What happens your pension in a bankruptcy?

Pensions and bankruptcy comprise a very complex interface of pension legislation, bankruptcy acts and tax legislation.

The Personal Insolvency Act 2012 introduced two new provisions into the 1988 bankruptcy Act relating to pensions on bankruptcy. Section 44A of the Bankruptcy Act now provides that assets under a relevant pension arrangement (other than payments already received or which the bankrupt was entitled to receive) shall not vest in the Official Assignee. A relevant pension arrangement is defined in the section and includes a retirement benefits scheme, retirement annuity contract, PRSA, overseas pension plan etc.

Section 44A goes on to provide that if the bankrupt is entitled to perform an act or exercise an option under the relevant pension arrangement which will result in the bankrupt receiving any amount of money (i.e. a pension or lump sum), that amount of money shall vest in the Official Assignee. In addition, the Official Assignee will be entitled to perform that act or exercise that option on behalf of the bankrupt. This will apply to acts which can be performed or options which are exercisable by the bankrupt prior to or at the time of the bankruptcy or at any stage within 5 years of the bankrupt being adjudicated bankrupt.

A newly inserted section 44B deals with excessive pension contributions made by a bankrupt in the 3 years prior to being adjudicated bankrupt. Where the Court is satisfied that such excessive contributions have been made, it may make such order as it considers appropriate for the purposes of vesting the excessive contributions in the Official Assignee and making them available to the creditors of the bankrupt. In considering whether or not the contributions to the relevant pension arrangement were excessive, the Court will have regard to, amongst other things, the extent to which the bankrupt was obliged to make such contributions, the age of the bankrupt at the time and the percentage limits applying to those contributions for the purposes of tax relief.

The Court also has the power to make Bankruptcy Payment Orders directing any person from whom the bankrupt is entitled to receive any pension to pay the pension directly to the Official Assignee or trustee. However, reasonable provision must be made for Reasonable Living Expenses. In addition, a spouse may be able to make a claim for a beneficial interest in a pension fund.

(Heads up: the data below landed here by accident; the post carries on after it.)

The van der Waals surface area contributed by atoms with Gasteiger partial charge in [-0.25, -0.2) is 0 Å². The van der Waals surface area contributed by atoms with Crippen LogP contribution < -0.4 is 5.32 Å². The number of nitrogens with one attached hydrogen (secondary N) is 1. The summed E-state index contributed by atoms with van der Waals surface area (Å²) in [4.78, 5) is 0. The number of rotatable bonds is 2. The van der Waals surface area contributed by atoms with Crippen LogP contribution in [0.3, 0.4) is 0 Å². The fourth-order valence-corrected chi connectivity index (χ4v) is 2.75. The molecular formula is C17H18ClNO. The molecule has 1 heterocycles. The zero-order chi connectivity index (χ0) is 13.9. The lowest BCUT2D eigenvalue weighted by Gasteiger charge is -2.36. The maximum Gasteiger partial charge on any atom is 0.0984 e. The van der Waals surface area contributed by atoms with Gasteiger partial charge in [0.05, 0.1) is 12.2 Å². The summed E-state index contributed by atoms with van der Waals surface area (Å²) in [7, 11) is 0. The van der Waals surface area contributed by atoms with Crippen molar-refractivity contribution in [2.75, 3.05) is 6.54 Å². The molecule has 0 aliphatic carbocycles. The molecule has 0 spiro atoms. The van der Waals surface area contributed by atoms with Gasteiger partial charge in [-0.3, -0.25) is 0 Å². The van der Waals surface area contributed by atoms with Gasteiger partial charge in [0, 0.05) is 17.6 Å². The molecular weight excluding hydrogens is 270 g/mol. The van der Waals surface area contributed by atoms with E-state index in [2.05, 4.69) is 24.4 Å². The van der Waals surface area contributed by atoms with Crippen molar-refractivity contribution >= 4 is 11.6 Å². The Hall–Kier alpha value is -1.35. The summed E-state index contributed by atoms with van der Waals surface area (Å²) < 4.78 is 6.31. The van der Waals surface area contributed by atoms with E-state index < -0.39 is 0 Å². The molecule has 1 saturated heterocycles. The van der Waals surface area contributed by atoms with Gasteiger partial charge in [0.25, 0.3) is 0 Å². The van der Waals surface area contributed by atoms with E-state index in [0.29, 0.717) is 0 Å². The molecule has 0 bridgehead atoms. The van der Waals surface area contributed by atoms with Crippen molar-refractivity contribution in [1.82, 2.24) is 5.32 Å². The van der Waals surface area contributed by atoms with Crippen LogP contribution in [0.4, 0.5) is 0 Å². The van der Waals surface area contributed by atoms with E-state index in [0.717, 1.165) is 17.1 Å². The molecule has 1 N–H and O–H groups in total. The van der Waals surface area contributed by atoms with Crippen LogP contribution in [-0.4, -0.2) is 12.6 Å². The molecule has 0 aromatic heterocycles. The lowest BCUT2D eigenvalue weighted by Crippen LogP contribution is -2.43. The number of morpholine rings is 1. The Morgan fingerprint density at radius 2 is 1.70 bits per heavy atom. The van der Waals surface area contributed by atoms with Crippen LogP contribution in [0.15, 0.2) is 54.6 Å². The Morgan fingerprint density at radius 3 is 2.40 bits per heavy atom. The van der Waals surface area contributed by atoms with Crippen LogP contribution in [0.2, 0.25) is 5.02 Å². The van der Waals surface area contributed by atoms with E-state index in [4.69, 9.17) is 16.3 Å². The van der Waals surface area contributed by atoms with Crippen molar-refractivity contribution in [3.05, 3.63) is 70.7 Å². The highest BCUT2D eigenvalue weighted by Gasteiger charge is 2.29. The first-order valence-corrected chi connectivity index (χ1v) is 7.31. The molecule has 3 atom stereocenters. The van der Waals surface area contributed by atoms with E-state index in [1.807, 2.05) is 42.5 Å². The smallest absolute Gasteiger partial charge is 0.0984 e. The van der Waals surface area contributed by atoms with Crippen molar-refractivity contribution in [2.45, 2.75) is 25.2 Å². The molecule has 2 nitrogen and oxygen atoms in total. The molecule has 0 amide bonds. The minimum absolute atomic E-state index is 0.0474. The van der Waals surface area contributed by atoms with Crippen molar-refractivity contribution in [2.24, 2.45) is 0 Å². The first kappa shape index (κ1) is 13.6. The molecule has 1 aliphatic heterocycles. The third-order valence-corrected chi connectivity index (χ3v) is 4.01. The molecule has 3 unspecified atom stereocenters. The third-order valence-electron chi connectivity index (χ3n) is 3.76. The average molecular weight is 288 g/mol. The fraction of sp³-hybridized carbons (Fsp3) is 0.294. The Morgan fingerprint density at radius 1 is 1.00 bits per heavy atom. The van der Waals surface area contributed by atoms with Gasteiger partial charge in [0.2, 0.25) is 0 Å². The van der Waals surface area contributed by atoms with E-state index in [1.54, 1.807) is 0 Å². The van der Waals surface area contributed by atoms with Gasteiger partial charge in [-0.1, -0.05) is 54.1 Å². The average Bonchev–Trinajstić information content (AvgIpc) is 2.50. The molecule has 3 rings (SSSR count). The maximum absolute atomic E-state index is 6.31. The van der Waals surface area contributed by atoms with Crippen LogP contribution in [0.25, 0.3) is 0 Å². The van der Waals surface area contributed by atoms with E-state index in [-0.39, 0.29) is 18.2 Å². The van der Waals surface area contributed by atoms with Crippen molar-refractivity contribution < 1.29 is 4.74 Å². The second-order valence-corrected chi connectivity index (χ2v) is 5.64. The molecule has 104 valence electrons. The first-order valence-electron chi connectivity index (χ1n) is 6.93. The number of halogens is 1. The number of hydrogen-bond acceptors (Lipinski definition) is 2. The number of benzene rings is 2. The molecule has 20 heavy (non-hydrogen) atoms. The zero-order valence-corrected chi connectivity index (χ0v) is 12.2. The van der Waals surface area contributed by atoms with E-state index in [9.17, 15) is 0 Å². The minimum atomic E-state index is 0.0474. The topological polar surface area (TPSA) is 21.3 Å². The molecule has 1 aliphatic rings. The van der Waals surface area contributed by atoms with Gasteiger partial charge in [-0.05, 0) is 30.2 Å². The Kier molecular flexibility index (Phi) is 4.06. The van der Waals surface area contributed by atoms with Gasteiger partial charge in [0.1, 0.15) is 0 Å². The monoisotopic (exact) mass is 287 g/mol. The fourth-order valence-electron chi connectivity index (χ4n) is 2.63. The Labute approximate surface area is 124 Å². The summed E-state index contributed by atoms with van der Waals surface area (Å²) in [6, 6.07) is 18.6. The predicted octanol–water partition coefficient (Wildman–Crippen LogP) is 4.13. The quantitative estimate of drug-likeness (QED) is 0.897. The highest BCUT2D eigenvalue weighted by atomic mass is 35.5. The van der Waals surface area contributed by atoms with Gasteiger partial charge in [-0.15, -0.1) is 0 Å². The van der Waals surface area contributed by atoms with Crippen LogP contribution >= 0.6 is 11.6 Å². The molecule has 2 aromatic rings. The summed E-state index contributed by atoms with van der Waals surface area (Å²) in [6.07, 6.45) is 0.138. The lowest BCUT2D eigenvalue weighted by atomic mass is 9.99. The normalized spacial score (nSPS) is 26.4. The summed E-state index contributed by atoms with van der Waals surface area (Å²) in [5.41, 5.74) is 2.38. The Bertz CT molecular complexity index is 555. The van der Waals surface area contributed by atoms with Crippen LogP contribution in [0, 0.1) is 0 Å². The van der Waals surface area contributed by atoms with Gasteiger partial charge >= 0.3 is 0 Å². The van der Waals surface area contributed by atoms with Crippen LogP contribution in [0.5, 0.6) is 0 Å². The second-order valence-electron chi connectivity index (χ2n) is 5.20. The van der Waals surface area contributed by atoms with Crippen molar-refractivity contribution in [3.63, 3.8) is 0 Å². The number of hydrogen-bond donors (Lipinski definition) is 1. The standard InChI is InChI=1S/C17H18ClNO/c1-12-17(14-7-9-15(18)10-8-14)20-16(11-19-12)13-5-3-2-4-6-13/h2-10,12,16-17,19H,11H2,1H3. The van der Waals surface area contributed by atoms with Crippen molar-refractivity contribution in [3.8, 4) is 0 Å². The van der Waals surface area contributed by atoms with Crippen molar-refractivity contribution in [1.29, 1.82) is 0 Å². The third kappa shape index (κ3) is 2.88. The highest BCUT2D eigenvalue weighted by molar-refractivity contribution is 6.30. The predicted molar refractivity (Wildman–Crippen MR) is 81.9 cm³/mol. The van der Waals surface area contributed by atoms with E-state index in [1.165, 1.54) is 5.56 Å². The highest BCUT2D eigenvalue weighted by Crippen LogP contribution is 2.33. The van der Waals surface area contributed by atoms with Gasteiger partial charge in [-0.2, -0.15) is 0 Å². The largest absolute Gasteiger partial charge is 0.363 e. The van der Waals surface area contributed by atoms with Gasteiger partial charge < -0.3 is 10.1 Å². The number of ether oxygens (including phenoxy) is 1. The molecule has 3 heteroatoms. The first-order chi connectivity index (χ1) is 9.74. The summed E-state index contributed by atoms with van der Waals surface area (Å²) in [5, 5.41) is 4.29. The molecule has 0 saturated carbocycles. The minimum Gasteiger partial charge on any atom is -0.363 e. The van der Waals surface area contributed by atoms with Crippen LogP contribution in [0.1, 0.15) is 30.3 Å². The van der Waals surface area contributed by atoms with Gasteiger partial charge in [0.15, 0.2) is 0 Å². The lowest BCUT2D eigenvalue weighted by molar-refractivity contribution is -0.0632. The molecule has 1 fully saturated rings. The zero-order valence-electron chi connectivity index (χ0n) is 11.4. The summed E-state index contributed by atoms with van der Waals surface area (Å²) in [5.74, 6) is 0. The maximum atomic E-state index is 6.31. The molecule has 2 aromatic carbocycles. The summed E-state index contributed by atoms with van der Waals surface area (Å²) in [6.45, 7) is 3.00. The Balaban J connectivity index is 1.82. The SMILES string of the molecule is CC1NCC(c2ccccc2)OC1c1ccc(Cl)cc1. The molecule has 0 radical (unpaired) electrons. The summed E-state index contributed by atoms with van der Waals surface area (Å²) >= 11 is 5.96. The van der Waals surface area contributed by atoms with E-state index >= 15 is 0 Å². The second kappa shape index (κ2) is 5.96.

It is very difficult to provide definitive advice on pensions in a bankruptcy as there has been only one High Court judgment on the matter since 2012. On the 25th October 2017 the High Court gave judgment in the case of “Estate of Coady”.

The Coady case was brought by the Official Assignee in order to seek Directions of the Court on what rights, if any, vested in the Official Assignee in relation to the bankrupt’s Pension. The bankrupt himself took no part in the proceedings. Aviva and the Revenue Commissioners were notice parties and made submissions in relation to the issues arising.

The issue for decision in this judgment is what rights, if any, vested in the Official Assignee in relation to the Personal Pension Policy upon the adjudication of the debtor as a bankrupt. The judgment held that:

  • The Official Assignee was entitled to claim the 25% lump sum that the bankrupt was entitled to draw down.

 

  • The Official Assignee may only make a claim on the annual pension income by making an application to court for a Bankruptcy Payments Order. Under such a process the Court must be satisfied that the bankrupt has enough income to satisfy Reasonable Living Expenses.

Whilst the Coady judgment has provided some clarification on the implications of bankruptcy on a pension, there are many other areas which are still unclear.

The long awaited Court of Appeal’s decision in the UK  in Horton v Henry  (delivered October 2016) has clarified two conflicting lines of UK case law, holding that an “income payments order” (sought by a trustee in bankruptcy over a bankrupt’s income) cannot extend to an as yet unexercised right to draw a pension. Even where a bankrupt is able to demand immediate payment of an uncrystallised pension, a trustee in bankruptcy cannot compel them to do so and their undrawn pension assets remain “safe” from creditors.

As mentioned above, it will take more Irish High Court cases to provide guidance, as we do now have substantially different legislation from the UK.

If you have a significant pension fund that you would like to protect from a bankruptcy procedure please contact us for expert advice.

For further information please contact Jim Stafford or Tom Murray on 01 661 4066 or by email: jim.stafford@frielstafford.ie and tom.murray@frielstafford.ie